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Brazil’s Supreme Court Clears Way for Impeachment of President
BRASÍLIA—Brazil’s Supreme Court on Thursday cleared the way for impeachment proceedings to move forward against President Dilma Rousseff, but under conditions that may increase her chances of surviving her adversaries’ efforts to oust her from office.
The high court ruled that a congressional special committee formed earlier this month to guide the impeachment process through Brazil’s lower house of congress must be disbanded and re-formed under new rules that likely will produce a committee more favorable to the president.
“The decision today is positive for Dilma because it increases the chances of her avoiding impeachment,” said Lucas de Aragao at political consultancy firm Arko Advice in São Paulo. “The new committee should be more balanced.”
The court’s ruling was the latest turn in a dramatic power struggle between Brazil’s executive and legislative branches that has transfixed, dismayed and angered the nation for months.
Political foes of Ms. Rousseff, who allege the president manipulated Brazil’s account books to hide a growing deficit, opened proceedings to remove her from her post two weeks ago.
But the Supreme Court suspended the process at the request of Ms. Rousseff’s allies. They complained the special committee was stacked against her by House Speaker Eduardo Cunha, who has battled repeatedly with the president and is under investigation on charges of corruption and money-laundering.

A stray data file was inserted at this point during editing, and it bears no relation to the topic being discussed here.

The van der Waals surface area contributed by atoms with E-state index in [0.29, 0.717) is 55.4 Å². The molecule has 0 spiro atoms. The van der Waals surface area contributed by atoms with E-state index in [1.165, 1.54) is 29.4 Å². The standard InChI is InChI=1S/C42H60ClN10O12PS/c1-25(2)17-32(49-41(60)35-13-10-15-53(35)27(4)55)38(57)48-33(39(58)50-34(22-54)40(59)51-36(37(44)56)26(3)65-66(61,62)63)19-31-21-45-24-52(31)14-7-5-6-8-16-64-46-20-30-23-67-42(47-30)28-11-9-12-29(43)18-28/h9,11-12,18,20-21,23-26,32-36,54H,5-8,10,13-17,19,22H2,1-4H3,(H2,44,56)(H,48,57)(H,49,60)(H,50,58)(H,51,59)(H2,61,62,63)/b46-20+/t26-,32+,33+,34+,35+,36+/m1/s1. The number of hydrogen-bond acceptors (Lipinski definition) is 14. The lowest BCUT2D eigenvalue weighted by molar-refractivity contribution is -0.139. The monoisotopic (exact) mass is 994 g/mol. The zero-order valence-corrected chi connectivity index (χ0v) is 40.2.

With the Christmas holiday fast approaching and lawmakers soon to adjourn until February, it remains unclear how long it could take for the impeachment saga to play out. After months in which Ms. Rousseff came under withering criticism, as Brazil’s economy sank into recession and her approval ratings plummeted, Thursday’s ruling was at least a temporary reprieve. Still, it is unclear how the process could end.
“The government had a victory today, but it’s too soon to celebrate,” said Carlos Melo, a political analyst at business school Insper in São Paulo. “Things will only heat up in February and no one knows what will happen then.”
Ms. Rousseff repeatedly has denied accusations of manipulating budget figures to disguise her government’s poor fiscal performance, a crime under Brazil’s Fiscal Responsibility Law. The court’s decision provides some clarity in an otherwise cloudy political environment that has all but paralyzed the country’s Congress and shaken investors’ confidence in Brazil’s economic prospects.
Brazil’s gross domestic product is forecast to contract 3.5% this year, the 12-month inflation rate is in double digits, and the budget deficit has swollen to close to 10% of GDP.
Meanwhile, a broad corruption investigation centered on state-run oil company Petróleo Brasileiro SA, or Petrobras, has ensnared policy makers both in Congress and within the executive branch.
Economic legislation needed to help shrink the deficit has stalled in Congress as lawmakers got caught up in the political intrigue and saw dozens of their peers being investigated for allegedly taking kickbacks from Petrobras contractors.
Mr. Cunha, who has denied the allegations against him, has accused the Rousseff administration of plotting with prosecutors against him, a charge that the president has refuted. Ms. Rousseff’s supporters, in turn, have accused Mr. Cunha of launching impeachment proceedings to divert attention from his own troubles with the law. He denies that allegation.